Another problem that makes the pacing that much more off is that there really isn’t a villain to keep us in anticipation for a big confrontation. You’d think that Antoine Vallon would be the villain, but after blowing Murphy to bits near the beginning, the film seems to completely forget about him until much later into the film, and another villain comes about in the final act, which I won’t spoil, but it felt rushed, out of character and ultimately anti-climactic.
For me, one of the biggest problems in the film is Alex’s wife, Clara Murphy (Abbie Cornish). Although, it is an interesting idea for the film to explore how the family is affected by Robocop and vice-versa, this is one element that doesn’t quite work. Clara spends almost all her screen time crying or being generally distraught, and it gets old pretty quick. I can tell they’re going for an emotional connection, but despite having so much screen time, her character comes off as extremely under-written, and every time she appears, the movie comes to a grinding halt. It is unfortunate because Cornish gives it her best, but the material does not give her any opportunity to stand out.
Given how most of the film’s issues are at script level, these were the big negatives that I had to get out of the way before I get into positives. Of course, there are some stupid moments and a couple scenes that bordered on the unintentionally hilarious, but that is about where the bad parts end. Brazilian director, José Padilha, does a good a job as he can with the script by Joshua Zetumer, which I want to clarify is far from bad, but needed some extra work. Considering some of the stories about José Padilha and the studio being at each other’s throats, he does manage to make a competently directed and visually interesting feature that has an identity of its own. The action scenes were fun, the few light moments were genuinely humorous, the music was great (and if you’re curious, they do use the original theme), the effects and costume designs were much better than expected and the actors all do a fine job with their roles, with my favorite being Jackie Earle Haley as Rick Mattox, the OmniCorp drone controller and military tactician expert who trains Robocop. It should also be said that Joel Kinnaman does the role of Alex Murphy justice, bringing his own flair to role and shining the most once he is in the suit.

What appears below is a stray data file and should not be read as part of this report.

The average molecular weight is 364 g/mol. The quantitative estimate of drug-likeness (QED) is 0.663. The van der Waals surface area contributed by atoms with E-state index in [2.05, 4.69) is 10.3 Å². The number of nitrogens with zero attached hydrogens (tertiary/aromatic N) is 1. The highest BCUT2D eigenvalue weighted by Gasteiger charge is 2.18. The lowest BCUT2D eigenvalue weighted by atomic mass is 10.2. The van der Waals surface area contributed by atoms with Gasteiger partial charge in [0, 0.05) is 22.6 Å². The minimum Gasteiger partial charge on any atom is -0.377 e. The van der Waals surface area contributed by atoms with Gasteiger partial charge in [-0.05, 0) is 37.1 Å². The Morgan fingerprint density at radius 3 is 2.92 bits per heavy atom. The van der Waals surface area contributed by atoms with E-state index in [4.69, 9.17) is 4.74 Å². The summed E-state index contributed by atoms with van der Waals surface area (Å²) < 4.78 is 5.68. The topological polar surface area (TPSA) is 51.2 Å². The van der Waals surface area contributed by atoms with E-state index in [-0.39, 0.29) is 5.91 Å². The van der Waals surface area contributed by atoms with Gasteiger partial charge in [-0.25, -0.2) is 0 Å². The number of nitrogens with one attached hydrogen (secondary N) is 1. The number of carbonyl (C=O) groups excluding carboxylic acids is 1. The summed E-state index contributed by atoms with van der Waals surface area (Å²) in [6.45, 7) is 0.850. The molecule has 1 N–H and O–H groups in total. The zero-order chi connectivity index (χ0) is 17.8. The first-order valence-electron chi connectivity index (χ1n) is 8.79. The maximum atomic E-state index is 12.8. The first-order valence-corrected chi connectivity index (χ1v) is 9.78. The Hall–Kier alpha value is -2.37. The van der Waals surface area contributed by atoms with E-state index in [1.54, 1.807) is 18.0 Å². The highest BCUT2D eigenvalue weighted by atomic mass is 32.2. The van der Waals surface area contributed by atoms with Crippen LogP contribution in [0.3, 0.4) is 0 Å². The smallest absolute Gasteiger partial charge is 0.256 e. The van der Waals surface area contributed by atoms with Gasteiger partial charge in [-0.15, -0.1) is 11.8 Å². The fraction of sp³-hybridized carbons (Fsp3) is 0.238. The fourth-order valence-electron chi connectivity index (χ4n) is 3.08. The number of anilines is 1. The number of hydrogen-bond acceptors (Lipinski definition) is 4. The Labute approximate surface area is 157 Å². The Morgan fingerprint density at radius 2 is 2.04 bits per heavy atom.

Now, if you’re gonna compare the new one to the original, of course it suffers, but the new one does just enough new things to be judged on its own merits, and as a result, actually makes a decent companion piece to the original, but by no means a replacement. If you keep an open mind, you might just realize that it’s not as bad as you may have thought it would be. There is some enjoyment to be had despite its troubles. It’s not necessarily worth a full price at the theater, but definitely worth a matinee price, or at the very least a solid rental.
Side Note: I highly recommend José Padilha’s previous two films from Brazil called Elite Squad and its sequel, Elite Squad 2: The Enemy Within. Both are fantastic crime dramas taking a raw, gritty and realistic look at the military police of Rio de Janeiro and their relationship between criminals, law enforcement and politics.